ANTI-ISRAEL, PRO-MUSLIM INDOCTRINATION IN K-12 SCHOOLS
In thousands of public-school districts across the United States, taxpayers unwittingly bankroll the dissemination (to grade-school and high-school students) of materials that are anti-Israel, anti-Jewish, anti-American, and pro-Islamic.
Often bypassing school boards and nudging aside approved curricula, these materials -- whose production is, in many cases, funded by Saudi Arabia -- enter U.S. classrooms via two main avenues:
teacher-training seminars that provide instructors with graduate or continuing-education credits
school textbooks vetted by activists with Saudi ties; some of these activists advise and influence major textbook companies vis a vis the contents of their publications.
The creation of many of these materials is made possible by Title VI of the Higher Education Act, under which select universities receive federal funding and prestigious designation as National Resource Centers (NRCs) for the study of places and languages which the government considers to be of vital importance. Eighteen of these centers -- based at such institutions as Harvard, Georgetown, Ohio State, UC Berkeley, and the Universities of Michigan, Pennsylvania, Texas, and Washington -- focus on the study of the Middle East. As part of the federal mandate, each center assigns an outreach coordinator to extend its expertise to the community at large and to school-age children in kindergarten through 12th grade. Outreach usually includes workshops, guest speakers, books, pamphlets, and complete syllabuses broken down into teaching modules -- with instruction booklets (and sometimes visual aids) for teachers.
Though some of the materials produced by these NRCs include content that is anti-Israel in nature, many school-district officials are unaware of this bias. Others who are aware of it, nonetheless accept the materials simply because they come with the imprimatur of elite institutions such as Harvard or Georgetown. In reality, they are accepting propaganda that originates in Riyadh.
The Arab World Studies Notebook (AWSN) -- a 500-page manual of essays, lesson plans, and primary sources -- is one such publication. First produced in 1990, this book is billed by its creators as an important tool to help students correct their misperceptions about Islam and the Arab world. It is estimated that by 2005, the AWSN had reached some 25 million pupils.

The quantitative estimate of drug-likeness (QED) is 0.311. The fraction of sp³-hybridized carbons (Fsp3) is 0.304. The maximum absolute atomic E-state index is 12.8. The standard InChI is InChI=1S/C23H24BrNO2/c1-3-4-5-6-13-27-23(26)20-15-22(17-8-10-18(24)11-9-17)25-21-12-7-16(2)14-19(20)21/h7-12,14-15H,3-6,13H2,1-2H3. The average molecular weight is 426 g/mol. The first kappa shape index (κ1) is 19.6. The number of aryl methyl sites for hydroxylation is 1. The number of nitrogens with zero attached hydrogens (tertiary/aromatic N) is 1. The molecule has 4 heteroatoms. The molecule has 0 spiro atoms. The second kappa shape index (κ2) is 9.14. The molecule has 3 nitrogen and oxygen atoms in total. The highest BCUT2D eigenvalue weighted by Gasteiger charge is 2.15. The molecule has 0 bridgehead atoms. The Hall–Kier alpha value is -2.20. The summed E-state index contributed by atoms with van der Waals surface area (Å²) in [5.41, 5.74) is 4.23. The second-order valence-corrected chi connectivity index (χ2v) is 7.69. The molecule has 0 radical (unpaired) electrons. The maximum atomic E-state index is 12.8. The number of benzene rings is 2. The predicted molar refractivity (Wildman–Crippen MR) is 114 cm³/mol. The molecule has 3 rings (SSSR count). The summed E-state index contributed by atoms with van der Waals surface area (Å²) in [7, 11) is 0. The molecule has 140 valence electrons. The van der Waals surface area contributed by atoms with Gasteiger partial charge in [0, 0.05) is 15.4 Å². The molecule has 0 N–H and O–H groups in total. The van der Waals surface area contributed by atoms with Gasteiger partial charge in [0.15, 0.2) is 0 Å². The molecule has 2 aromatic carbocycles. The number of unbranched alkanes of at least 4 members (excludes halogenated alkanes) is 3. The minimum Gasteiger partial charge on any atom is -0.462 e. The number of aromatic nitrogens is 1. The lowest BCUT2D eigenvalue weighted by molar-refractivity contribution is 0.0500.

AWSN denigrates the Jews' historical connection to Jerusalem. One passage, describing the Old City, says: "The Jerusalem that most people envisage when they think of the ancient city is Arab. Surrounding it are ubiquitous high-rises built for Israeli settlers to strengthen Israeli control over the holy city."
AWSN suggests that Jews exert undue influence on U.S. foreign policy. Referring to President Harry Truman's support of the 1947 United Nations resolution to partition Palestine into Jewish and Arab states, the book says: "Truman's decision to push the U.N. decision to partition Palestine ended in the creation of Israel. The questions of Jewish lobbying and its impact on Truman's decision with regard to American recognition — and indeed, the whole question of defining American interests and concerns — is well worth exploring."
AWSN omits facts and figures about the State of Israel in its country-by-country section, but refers instead to "Palestine."
AWSN states that the Koran "synthesizes and perfects earlier revelations," meaning those embraced by Christians and Jews.
One of the groups involved in the publication of AWSN is the Berkeley, California-based Arab World and Islamic Resources, or AWAIR, established in 1990 with funding from Saudi Aramco, a Saudi government-owned oil company. The editor of AWSN is Audrey Shabbas, AWAIR's founder.
The second major organization involved in AWSN's production is the Washington, DC-based Middle East Policy Council (MEPC), which helps to print and disseminate the manual. Headed by Charles Freeman (a former U.S. ambassador to Saudi Arabia), the MEPC receives direct funding from the Saudi Kingdom. Freeman lauded MEPC’s publication of John Mearsheimer’s and Stephen Walt’s controversial 2006 essay, “The Israel Lobby and U.S. Foreign Policy,” which claimed that American Jews had a "stranglehold" on U.S. politicians and decision-makers. In a 2007 address to the Washington Institute of Foreign Affairs, Freeman said that "Israel no longer even pretends to seek peace with the Palestinians," against whom the Jewish state was allegedly perpetrating a "brutal oppression."
Sandra Stotsky, a former senior associate commissioner of the Massachusetts Department of Education, describes AWSN as "a piece of propaganda." She contends that this and many other supplemental instructional materials (which are used in American classrooms) reflect the biases inherent in "the ideological mission of the organizations that create them." These organizations, says Stotsky, "embed their political agendas in the instructional materials they create so subtly that apolitical teachers are unlikely to spot them."